Wieliczka salt mine

Let me cool you down a bit. Today’s post instantly reminds me of windy and cold, but yet one of the best experiences I’ve had while visiting south Poland in May.  The Wieliczka Salt Mine is one of the most valuable monuments of material and spiritual culture in Poland. Each year it is visited by more than one million tourists from all over the world. In 1976, the Wieliczka Salt Mine was entered on the national register of historic monuments and already in 1978 it was entered on the UNESCO World Heritage List. The mine has always provided inspiration to artists. They would come here in throngs to draw inspiration for their work. A stay in the Wieliczka mine was fascinating enough to yield fruit in the form of sculptures, paintings, and literary works. Miners themselves have never been devoid of a variety of artistic talents thanks to which the saline chambers have been turned into a peculiar gallery of religious sculptures. It is so thanks to generations on generations of self-taught sculptor miners who worked on furnishing and decorating of subterranean chapels that our mine enjoys the rank of a monument unique on a global scale. Each generation of miners working here has left their mark on the saline sidewalls. On the end of the tour we visited Graduation Tower, one of the most pleasant forms of inhalation therapies. The natural brine mist that forms in the area of the graduation tower is similar to the that at the seacoast. Thanks to its therapeutic properties it facilitates the treatment of selected chronic respiratory system ailments and disorders of a recurrent nature. The prophylactic properties of the brine aerosol are also relevant. During the whole day our lungs accumulate dust contained in the air we breathe. Prophylactic inhalations permit to cleanse the respiratory tracts and that is why they are also referred to as nebulisation therapy. The graduation tower measures 7,500 square meters of surface area and an additional element prepared for those visiting the facility is the 22-meter high observation tower from which one can admire the panorama of the park and mine shafts… Enjoy the gallery!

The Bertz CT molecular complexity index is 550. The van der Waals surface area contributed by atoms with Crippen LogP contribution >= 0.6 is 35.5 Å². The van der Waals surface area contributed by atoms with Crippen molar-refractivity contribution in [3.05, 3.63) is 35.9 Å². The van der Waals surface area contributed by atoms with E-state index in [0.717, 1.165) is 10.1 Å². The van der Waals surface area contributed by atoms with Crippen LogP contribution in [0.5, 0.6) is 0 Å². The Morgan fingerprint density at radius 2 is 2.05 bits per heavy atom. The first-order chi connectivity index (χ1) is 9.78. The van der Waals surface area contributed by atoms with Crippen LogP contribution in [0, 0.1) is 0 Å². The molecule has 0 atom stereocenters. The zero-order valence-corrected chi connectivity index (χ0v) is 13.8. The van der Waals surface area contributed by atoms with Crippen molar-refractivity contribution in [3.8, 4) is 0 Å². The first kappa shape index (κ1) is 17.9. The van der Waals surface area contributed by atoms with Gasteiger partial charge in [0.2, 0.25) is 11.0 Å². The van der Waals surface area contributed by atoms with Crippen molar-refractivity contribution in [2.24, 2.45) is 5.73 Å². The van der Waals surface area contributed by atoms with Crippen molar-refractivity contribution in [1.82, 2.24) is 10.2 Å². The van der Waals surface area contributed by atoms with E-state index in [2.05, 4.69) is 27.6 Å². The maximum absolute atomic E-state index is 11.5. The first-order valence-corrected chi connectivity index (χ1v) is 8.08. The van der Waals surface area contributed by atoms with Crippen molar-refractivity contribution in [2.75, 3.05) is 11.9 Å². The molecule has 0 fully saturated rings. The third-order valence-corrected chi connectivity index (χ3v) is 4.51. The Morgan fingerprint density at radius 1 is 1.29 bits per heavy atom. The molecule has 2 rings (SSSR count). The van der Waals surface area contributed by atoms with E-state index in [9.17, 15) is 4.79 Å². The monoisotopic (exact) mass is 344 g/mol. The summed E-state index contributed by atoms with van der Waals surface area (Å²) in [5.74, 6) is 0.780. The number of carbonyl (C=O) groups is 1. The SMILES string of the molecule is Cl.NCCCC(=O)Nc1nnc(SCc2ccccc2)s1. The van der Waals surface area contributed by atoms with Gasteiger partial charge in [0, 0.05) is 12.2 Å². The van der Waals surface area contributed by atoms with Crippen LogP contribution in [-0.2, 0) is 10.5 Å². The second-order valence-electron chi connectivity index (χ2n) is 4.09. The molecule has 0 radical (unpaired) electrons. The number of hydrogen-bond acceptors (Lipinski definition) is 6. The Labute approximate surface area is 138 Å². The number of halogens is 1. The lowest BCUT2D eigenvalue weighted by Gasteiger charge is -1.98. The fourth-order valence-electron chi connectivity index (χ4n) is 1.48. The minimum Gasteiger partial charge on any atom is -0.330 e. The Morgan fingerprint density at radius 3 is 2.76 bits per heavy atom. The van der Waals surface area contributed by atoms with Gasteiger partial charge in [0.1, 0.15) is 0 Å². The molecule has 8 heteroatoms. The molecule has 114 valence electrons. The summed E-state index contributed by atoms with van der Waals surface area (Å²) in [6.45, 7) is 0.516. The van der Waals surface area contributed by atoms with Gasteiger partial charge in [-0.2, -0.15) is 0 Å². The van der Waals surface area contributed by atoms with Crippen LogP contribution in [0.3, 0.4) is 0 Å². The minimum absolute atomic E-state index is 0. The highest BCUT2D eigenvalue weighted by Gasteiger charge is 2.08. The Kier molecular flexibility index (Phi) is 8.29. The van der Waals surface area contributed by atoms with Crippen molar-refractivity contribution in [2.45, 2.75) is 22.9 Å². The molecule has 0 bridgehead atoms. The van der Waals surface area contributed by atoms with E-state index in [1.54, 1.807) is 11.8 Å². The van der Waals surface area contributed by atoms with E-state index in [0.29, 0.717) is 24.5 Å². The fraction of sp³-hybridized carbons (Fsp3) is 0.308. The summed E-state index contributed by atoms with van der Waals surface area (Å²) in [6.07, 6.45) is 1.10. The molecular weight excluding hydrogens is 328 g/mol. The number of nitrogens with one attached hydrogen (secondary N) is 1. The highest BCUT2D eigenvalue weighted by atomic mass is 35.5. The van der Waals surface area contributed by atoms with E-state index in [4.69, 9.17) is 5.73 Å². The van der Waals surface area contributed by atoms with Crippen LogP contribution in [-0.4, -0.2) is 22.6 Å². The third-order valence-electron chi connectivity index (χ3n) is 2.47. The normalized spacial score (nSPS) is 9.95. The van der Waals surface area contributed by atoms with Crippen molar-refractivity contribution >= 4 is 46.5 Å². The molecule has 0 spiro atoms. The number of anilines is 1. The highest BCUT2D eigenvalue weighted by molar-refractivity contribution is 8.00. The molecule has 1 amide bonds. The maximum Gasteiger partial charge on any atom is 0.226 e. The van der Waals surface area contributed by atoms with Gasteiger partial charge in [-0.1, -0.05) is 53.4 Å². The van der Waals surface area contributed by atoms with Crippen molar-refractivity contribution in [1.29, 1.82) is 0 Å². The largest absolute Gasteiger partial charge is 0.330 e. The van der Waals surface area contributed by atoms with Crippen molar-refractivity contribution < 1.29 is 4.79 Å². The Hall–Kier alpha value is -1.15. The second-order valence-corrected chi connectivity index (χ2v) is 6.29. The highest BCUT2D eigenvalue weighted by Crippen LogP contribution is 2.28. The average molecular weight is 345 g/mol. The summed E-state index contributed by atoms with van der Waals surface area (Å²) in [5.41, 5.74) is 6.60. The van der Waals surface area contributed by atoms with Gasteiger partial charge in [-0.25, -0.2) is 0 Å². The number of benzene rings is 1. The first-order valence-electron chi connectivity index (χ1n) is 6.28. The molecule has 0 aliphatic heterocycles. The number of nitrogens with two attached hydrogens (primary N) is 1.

Leave a Reply

Fill in your details below or click an icon to log in:

WordPress.com Logo

You are commenting using your WordPress.com account. Log Out /  Change )

Google photo

You are commenting using your Google account. Log Out /  Change )

Twitter picture

You are commenting using your Twitter account. Log Out /  Change )

Facebook photo

You are commenting using your Facebook account. Log Out /  Change )

Connecting to %s

This site uses Akismet to reduce spam. Learn how your comment data is processed.